While Vermont’s forest and wetland bird species are generally doing well, a recent survey documented a significant decline of grassland and shrubland birds.
The Vermont Breeding Bird Atlas, carried out every 25 years, is a population survey that aims to map the distribution of all of the breeding birds in the state. Using a grid system of 5-kilometer blocks, about 350 volunteers documented the species that breed in 365 randomly selected areas. By comparing this year’s results to those of the first atlas, which was conducted in the 1970s, trends emerge that are used by state and private land protection agencies to prioritize conservation activities. The next atlas will be conducted in the 2030s.
“Grassland and shrubland birds are declining just about everywhere, partly because forests are maturing,” said Rosalind Renfrew, a conservation biologist at the Vermont Center for Ecostudies, which conducted the survey. “Even though some may not have been a major part of our landscape in the past, I believe that we should do our best to manage for these species where they now breed.”
The distribution of forest birds, on the other hand, appears to be stable, thanks to the same forest maturation. “The birds that need large blocks of forest habitat are holding their own,” Renfrew said. “As a group, forest interior species appear to be stable in their distribution. The number of species that gained blocks and those that lost blocks were more or less equal.”
Canada warbler is one species that experienced a sharp decline, having been found in one-third fewer blocks than it occupied during the first atlas. Whippoorwill, a bird that needs early successional habitat, also declined precipitously, and may be proposed for the state’s threatened list. Wood thrush declined, too, but only from the Northeast Kingdom. “It’s still a common species, but they’ve been declining in various parts of their range,” Renfrew said. “It might be that they’re disappearing from the more marginal habitat up there.”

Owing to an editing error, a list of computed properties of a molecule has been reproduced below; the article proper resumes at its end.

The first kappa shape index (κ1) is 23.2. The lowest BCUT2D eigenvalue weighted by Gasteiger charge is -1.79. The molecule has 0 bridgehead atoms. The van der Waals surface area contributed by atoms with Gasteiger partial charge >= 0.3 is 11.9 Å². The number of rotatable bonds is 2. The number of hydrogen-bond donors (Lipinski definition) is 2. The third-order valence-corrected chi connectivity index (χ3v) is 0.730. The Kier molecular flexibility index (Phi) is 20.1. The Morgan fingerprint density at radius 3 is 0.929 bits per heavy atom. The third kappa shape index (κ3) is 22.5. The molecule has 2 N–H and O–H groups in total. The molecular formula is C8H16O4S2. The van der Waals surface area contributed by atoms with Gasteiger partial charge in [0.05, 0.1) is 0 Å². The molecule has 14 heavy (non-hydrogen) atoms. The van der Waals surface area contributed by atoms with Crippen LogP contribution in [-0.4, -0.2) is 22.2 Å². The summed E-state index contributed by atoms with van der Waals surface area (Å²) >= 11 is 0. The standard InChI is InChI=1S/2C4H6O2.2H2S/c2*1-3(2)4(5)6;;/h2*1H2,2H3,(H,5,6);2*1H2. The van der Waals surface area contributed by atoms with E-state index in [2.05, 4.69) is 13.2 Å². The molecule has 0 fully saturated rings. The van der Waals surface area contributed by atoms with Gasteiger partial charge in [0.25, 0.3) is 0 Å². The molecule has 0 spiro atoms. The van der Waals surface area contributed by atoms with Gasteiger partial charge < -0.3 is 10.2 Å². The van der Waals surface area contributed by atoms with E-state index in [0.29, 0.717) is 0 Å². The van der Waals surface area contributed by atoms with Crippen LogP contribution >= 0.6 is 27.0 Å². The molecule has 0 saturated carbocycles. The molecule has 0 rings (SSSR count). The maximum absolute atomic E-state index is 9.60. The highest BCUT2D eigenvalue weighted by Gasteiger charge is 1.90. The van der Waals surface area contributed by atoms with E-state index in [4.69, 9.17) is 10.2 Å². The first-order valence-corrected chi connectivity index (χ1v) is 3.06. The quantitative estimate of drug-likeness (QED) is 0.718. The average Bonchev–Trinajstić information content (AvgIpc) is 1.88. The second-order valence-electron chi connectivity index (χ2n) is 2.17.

Renfrew said that some boreal species experienced notable declines, including rusty blackbird (26 percent), olive-sided flycatcher (45 percent), Lincoln’s sparrow (30 percent), and boreal chickadee (73 percent). Vermont is at the southern edge of the breeding range of these species.
On the plus side, the atlas noted the first record of red crossbill breeding in Vermont, and barred owls were found in 34 more blocks than in the previous atlas, a 36 percent increase. Renfrew said that the owl may have benefited from the maturation of the forest, which may be providing it with more nesting cavities. Confounding that speculation, however, is the finding that northern saw-whet owl and eastern screech owl did not experience similar increases.
Other species that were documented breeding in Vermont for the first time include the great egret, sandhill crane, greater black-backed gull, Caspian tern, and fish crow.